Innogy Ready To Increase Charging Infrastructure In California And Other ZEV States

SEP 22 2017 BY MARK KANE 16

Innogy, a subsidiary of German utility RWE, has announced that it is entering the U.S. market through a new subsidiary – innogy e-mobility US LLC.  Hopefully they go with some other name in their advertising promotions.


The headquarters of the start-up is to be in Los Angeles, California; that state, along with the other ZEV states, will be the main target for ongoing operations as a technology and service provider for charging solutions.

In Europe, innogy has installed more than 5,700 charging stations (mostly AC).

Peter Terium, CEO of innogy SE said:

“We are firm believers in the future of electric mobility. For this reason, innogy is working constantly to drive forward the expansion of clean, climate-friendly mobility. In Germany, we are already the leader in terms of number of charging points. Now we want to continue this success in the U.S.. For there too, electric mobility and climate protection are a mega-topic for many states and big cities – and we have the innovative solutions for tomorrow’s traffic.”

Martin Herrmann, COO Retail of innogy SE said:

“I am delighted that in Cameron Funk we have gained a pioneer in the American e-mobility industry. With his outstanding body of work, network in the industry and comprehensive experience, he will be leading our business in the US market.”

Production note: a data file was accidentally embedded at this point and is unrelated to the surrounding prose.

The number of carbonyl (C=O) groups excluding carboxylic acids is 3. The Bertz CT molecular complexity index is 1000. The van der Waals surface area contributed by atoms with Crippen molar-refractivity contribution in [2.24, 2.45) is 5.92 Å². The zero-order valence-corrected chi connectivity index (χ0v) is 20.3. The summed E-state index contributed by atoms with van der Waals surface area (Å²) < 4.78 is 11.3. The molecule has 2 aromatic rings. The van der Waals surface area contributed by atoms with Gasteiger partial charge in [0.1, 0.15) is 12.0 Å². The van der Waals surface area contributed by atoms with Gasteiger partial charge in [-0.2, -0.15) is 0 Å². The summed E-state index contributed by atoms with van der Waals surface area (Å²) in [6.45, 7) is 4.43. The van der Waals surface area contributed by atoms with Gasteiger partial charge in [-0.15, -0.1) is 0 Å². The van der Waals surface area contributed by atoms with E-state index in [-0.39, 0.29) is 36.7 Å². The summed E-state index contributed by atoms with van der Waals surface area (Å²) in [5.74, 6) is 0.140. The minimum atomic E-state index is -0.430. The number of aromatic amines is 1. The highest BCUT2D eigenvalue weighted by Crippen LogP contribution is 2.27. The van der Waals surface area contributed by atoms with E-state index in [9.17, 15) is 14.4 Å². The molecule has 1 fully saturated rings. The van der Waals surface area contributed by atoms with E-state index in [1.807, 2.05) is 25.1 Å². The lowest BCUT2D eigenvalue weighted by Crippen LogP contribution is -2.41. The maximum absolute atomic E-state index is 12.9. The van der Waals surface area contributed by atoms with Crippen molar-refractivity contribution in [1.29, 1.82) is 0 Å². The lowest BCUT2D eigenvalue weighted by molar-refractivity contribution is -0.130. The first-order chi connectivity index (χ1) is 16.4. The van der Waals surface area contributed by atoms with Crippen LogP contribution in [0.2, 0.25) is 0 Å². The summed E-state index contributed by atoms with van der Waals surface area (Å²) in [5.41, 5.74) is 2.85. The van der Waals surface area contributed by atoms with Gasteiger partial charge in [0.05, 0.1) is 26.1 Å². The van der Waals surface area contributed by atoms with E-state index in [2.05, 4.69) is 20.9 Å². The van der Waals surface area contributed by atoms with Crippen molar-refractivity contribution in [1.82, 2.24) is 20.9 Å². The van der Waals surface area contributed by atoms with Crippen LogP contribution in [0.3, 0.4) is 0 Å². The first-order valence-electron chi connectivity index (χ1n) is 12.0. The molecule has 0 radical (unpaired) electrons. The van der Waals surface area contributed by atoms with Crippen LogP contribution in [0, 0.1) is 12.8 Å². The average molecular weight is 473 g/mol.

Cameron Funk is to manage innogy e-mobility US LLC as its first CEO. His previous role was Director of Business Development for ABM Industries Inc.

“I am excited to be given this opportunity to help shape innogy’s entry into the e-mobility market in the USA as a representative of one of the top players in Europe. We have the right products and an excellent, highly motivated team, which will enable us to build a successful future in the USA.”

Categories: Charging


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16 Comments on "Innogy Ready To Increase Charging Infrastructure In California And Other ZEV States"

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But but but, only car makers can truly provide sufficient charging infrastructure to make the EV revolution happen!

I wish them luck, hopefully they’re part of some network (or some other pay to charge program) so you don’t have to have yet another card to charge.

This is what I’m reading:

“all of our charging stations rely on renewable energy only. ”
I wonder if they will do this in the US too?

“The company’s new “Share&Charge” app connects EV drivers and private charging station owners.”

“As the first and only charging point operator, innogy is able to bill you accurately for the electricity you use down to the last kilowatt hour”

“We have developed a unique IT system that links your charging stations with many different services in the background.”


“Billing & invoicing will be taken care of by Share&Charge in a transparent and uncomplicated manner. We will take care of your transactions and will generate the invoice for you.”

How it works:
Register your car.

Transfer money to your Share&Charge wallet (via Paypal, credit card or “Sofortüberweisung”).

Search and find charging stations via our interactive map.

Choose a charging station.

Charge at the charging station.

The charging costs will be transferred from you Share&Charge wallet to the owner of the charging station.

You will receive an invoice via E-Mail.

What I want to know is will this app play along w/all the other existing networks.

(⌐■_■) Trollnonymous

This seems way more complicated…
I’ve never registered by opec goo gobbler at Shell or Chevron……lol

Just swipe my debit……..DONE!

That’s really how it should be.